Several high-profile tech companies signed a [deep sigh] “cybersecurity accord” today promising not to, I guess, do war. The Cybersecurity Tech Accord is, according to its press release, “a watershed agreement among the largest-ever group of companies agreeing to defend all customers everywhere from malicious attacks by cybercriminal enterprises and nation-states.” In other words, companies do good, and no do bad.
According to the New York Times, the principles laid out in the document “have been circulating among senior executives in the tech industry for weeks.” Of the big five tech companies, only Microsoft and Facebook have signed on, while Google, Amazon, and Apple have stayed off.
It makes sense that Facebook, in the midst of a public-relations crisis, would sign on to a document about not helping wage war. On the other hand, it makes sense that companies like Google and Amazon and Apple didn’t sign because the accord is simply unworkable.
Point one of the accord states that signatories “will protect all of our users and customers everywhere,” which is a very nice goal, and also impossible? They will also “oppose cyberattacks on innocent citizens and enterprises from anywhere,” which is, again, an obvious point, and it’s also kinda weird that a multinational capitalist behemoth like Microsoft would need to spell that out.
It’s nice to attempt to remain neutral in the face of government interference, regulation, and interest in the tech industry, but at some point, resisting one country’s cyberwarfare tactics means indirectly helping another. As Congress takes a closer look at regulating American technology companies, and some regulators espouse an “America first” mind-set, the accord acts as both a resistance and a taunt.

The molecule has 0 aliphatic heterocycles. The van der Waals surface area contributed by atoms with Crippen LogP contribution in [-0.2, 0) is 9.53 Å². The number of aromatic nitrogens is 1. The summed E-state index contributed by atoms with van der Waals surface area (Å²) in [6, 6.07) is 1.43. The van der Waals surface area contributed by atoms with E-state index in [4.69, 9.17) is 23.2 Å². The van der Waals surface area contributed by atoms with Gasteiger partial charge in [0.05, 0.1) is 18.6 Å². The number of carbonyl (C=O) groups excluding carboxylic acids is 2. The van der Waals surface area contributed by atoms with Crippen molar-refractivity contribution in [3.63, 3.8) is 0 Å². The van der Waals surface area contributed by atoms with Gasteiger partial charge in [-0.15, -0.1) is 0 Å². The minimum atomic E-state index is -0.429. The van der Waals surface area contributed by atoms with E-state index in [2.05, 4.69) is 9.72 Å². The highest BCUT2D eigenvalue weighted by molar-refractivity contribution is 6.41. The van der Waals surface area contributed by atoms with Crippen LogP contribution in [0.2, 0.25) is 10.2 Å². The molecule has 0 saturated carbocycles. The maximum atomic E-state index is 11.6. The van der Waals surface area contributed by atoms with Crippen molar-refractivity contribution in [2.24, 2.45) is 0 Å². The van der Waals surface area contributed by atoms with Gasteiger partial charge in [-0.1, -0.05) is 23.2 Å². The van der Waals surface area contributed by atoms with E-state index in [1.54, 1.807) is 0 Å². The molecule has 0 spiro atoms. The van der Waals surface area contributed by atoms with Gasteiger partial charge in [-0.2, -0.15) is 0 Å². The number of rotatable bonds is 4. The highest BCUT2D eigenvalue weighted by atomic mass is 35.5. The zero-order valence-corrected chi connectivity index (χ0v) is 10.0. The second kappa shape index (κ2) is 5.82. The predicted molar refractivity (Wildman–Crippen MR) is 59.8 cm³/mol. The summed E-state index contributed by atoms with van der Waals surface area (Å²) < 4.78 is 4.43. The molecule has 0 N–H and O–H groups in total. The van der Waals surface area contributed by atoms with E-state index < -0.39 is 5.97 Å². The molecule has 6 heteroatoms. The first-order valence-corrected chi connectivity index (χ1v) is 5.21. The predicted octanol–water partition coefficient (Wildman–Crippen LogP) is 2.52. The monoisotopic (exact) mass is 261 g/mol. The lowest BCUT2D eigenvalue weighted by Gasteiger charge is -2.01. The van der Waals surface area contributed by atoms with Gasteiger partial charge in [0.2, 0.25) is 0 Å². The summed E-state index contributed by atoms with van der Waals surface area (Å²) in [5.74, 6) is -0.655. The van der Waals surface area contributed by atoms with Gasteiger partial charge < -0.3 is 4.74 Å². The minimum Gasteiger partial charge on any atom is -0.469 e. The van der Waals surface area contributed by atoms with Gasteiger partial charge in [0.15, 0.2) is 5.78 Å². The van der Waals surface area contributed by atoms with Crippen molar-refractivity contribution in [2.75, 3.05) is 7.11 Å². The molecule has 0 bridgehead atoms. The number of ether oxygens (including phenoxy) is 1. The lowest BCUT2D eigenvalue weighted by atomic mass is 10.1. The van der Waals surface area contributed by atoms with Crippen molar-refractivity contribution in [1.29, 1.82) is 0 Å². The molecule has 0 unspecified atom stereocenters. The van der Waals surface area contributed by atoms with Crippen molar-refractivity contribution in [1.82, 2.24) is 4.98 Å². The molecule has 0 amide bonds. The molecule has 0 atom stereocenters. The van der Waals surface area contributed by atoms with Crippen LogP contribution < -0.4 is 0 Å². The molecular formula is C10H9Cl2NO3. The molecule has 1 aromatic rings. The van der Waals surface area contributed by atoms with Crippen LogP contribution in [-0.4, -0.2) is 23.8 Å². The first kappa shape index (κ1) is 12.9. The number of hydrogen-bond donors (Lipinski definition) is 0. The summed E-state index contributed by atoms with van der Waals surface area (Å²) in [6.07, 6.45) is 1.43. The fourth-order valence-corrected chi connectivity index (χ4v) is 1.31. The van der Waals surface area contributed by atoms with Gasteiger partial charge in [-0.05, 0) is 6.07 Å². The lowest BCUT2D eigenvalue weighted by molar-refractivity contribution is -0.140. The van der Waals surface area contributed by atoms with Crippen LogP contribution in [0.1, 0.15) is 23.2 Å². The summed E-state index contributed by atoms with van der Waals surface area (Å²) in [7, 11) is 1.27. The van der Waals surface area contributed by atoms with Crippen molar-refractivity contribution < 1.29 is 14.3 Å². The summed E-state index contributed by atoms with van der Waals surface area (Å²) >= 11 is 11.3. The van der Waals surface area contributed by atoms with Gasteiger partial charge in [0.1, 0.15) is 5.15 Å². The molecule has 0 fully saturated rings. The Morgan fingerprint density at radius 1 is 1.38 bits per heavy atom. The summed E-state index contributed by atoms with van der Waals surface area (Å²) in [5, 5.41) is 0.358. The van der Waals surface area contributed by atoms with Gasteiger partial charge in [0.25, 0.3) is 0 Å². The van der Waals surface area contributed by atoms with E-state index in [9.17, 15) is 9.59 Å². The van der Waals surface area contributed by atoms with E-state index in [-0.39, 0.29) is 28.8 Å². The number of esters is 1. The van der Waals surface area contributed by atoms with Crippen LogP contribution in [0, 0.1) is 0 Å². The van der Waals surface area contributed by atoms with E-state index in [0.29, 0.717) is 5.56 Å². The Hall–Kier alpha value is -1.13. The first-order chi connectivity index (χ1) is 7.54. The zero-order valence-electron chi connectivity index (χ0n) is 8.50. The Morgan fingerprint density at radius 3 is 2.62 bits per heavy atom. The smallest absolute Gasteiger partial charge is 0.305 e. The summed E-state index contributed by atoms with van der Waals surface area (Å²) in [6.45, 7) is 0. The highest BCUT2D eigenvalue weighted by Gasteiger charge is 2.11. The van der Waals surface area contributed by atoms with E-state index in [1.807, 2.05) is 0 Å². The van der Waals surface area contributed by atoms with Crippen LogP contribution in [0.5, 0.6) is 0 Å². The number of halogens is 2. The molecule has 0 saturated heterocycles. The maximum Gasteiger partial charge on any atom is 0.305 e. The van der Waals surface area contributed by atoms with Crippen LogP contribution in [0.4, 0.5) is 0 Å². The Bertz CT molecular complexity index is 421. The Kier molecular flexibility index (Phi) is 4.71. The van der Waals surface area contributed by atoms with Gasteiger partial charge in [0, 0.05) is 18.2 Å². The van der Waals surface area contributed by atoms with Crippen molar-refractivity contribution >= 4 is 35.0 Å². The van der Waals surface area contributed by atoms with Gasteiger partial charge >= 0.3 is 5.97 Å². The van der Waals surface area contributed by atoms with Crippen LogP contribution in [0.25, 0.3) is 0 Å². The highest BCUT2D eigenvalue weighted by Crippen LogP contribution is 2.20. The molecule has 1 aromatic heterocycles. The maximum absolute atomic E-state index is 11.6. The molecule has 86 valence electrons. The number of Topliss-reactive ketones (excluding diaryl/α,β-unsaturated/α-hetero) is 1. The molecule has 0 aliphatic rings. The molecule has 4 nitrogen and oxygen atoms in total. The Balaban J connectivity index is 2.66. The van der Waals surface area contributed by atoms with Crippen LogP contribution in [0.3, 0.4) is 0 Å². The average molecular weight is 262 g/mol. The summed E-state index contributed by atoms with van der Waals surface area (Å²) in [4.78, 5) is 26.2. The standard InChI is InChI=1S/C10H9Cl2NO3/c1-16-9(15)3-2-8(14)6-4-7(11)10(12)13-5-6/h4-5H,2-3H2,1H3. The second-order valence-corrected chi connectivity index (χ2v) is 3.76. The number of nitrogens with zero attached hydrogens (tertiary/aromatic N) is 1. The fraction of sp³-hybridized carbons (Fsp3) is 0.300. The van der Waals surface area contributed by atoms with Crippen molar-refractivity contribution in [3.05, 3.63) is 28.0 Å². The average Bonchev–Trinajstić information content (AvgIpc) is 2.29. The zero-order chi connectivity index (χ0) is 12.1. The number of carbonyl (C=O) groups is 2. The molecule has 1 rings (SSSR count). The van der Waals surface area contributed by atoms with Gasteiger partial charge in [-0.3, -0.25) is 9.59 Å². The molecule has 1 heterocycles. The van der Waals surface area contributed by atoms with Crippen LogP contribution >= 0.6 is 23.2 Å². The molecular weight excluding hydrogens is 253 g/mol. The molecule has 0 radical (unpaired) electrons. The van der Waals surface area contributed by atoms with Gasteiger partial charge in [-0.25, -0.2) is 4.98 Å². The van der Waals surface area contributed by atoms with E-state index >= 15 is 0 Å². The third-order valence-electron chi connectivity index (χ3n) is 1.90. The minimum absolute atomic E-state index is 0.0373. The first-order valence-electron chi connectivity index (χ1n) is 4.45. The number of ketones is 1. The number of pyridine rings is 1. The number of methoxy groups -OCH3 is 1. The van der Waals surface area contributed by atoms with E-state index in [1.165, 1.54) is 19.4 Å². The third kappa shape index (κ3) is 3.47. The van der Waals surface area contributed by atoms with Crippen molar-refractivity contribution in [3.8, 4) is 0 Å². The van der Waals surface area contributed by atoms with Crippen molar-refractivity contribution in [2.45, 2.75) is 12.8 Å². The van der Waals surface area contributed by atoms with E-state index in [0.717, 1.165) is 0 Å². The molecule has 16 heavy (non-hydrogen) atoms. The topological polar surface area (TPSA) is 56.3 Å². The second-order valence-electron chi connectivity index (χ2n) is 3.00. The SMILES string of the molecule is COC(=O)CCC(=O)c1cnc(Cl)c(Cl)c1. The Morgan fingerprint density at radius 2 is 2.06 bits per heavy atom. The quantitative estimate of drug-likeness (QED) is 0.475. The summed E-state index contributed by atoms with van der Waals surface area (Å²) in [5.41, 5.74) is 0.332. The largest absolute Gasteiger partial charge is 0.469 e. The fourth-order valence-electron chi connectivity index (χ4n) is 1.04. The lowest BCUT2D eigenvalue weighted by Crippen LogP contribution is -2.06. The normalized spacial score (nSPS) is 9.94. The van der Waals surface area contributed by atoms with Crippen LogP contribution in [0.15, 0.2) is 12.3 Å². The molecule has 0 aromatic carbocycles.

What this mostly amounts to is marketing. Several of the signatories are hardware manufacturers whose equipment is believed to have been compromised by intelligence agencies, including the NSA. It is yet another document for the purposes of stating that hardware manufacturers are not willingly acceding to the NSA’s demands for backdoors into their systems.
Meanwhile, Amazon, a leading cloud-computing business, offers its servers up to the government. These are lucrative contracts the company might not be able to fulfill if it pledges to not help wage cyberwar. Thousands of Google employees, meanwhile, have asked the company to stop helping the government develop drone technology, though Google asserts that it’s merely helping with optics equipment and not, you know, the parts that go boom.